The world of Paul Yore is encrypted. Behind the simplistic images hand woven on his tapestries there is a subtle will to provoke our thoughts on gender, identity, consumerism and daily violence. The artist chooses to apply psychedelic vivid colors to ultra detailed illustrations : phalluses shooting out rainbows, youths riding white unicorns, skulls conversing with pigeons, and pigs dressed up as police officers. He designs a whole lot of messages in his work, whether it’s tapestries or large installations made out of an accumulation of toys found on the streets. (One of his last pieces, “Everything is fucked”, was removed from his last show, allegedly representing child sex abuse, see the very two last pictures below).
Paul Yore is protesting in his own way by impregnating the culture of excess on his overflowing tapestries. We are immersed within his dystopia, his family of masturbating characters, naked flying humanized butterflies and cheerful animated vanities. This joyful scenario hides his honest concerns about real debates. The actual consequences of social and cultural nonsense in our existence is a primordial topic. In a world where communicating is done through all kinds of ways, he doesn’t seem to have the freedom he needs to express his ideas. Censorship versus artistic freedom between the artist and the authorities is the culminant point this battle has reached.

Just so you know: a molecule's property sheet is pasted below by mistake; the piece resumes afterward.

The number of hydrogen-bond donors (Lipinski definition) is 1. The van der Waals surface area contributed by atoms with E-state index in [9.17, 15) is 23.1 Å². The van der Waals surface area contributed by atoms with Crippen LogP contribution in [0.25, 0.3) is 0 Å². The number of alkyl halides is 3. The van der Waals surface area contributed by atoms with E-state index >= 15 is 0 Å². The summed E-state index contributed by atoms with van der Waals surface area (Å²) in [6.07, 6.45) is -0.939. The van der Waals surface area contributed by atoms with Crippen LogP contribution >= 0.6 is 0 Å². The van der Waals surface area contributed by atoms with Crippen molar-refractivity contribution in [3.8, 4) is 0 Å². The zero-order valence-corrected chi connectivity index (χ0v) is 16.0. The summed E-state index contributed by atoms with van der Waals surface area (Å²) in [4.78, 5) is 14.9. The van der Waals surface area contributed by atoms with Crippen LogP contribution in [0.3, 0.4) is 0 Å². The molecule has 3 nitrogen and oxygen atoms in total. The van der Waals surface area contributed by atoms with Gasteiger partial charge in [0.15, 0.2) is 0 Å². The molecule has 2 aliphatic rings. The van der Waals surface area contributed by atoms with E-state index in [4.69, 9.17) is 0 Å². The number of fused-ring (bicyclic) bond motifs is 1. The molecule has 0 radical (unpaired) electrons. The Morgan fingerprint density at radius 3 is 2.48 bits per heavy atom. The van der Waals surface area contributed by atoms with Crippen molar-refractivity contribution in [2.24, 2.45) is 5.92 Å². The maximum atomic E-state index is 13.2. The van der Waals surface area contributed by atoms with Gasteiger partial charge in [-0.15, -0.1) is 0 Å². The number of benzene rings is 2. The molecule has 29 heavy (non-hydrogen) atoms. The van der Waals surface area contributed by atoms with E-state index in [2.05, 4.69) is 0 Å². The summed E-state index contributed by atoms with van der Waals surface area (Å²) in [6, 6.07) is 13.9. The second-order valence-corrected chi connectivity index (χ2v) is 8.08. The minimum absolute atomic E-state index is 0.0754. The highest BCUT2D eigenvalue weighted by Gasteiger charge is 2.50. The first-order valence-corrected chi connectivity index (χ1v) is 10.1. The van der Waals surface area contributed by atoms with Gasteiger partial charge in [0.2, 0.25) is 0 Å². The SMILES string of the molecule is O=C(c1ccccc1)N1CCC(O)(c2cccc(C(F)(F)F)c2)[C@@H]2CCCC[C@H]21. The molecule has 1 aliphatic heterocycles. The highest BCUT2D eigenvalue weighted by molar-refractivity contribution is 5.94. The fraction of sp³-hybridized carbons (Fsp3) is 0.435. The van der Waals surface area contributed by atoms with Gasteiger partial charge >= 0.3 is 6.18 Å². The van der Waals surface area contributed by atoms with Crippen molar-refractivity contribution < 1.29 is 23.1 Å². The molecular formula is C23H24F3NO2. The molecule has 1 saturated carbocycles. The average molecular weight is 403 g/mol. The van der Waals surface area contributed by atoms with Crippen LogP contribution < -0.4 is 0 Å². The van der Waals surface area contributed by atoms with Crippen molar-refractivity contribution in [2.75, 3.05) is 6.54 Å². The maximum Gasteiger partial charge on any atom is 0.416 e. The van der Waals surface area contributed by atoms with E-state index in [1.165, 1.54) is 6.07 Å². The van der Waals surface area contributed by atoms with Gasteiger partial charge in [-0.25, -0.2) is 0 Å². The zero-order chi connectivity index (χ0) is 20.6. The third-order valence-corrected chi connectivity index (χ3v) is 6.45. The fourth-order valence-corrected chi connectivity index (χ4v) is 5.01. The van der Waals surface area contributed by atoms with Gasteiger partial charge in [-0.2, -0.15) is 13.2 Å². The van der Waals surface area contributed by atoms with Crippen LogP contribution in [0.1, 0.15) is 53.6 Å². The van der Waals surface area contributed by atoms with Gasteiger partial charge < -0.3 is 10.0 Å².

For her series Natura Morta, the Russian photographer Maria Ionova-Gribina gives burials to dead animals. Much like fellow artist Emma Kiesel, she finds her deceased subjects abandoned on roadsides. Biking to the sea in summer, she was confronted with roadkill and creatures who had died of natural causes.
Where most might avert their eyes, she examined the called bodies, adorning them with fresh blossoms tenderly picked from her own garden or nearby flower beds. Yet she does not remove or bury the remains; instead, she allows the process of photographing them to stand in for funerary rites, poignantly preserving them in her lens instead of in the earth.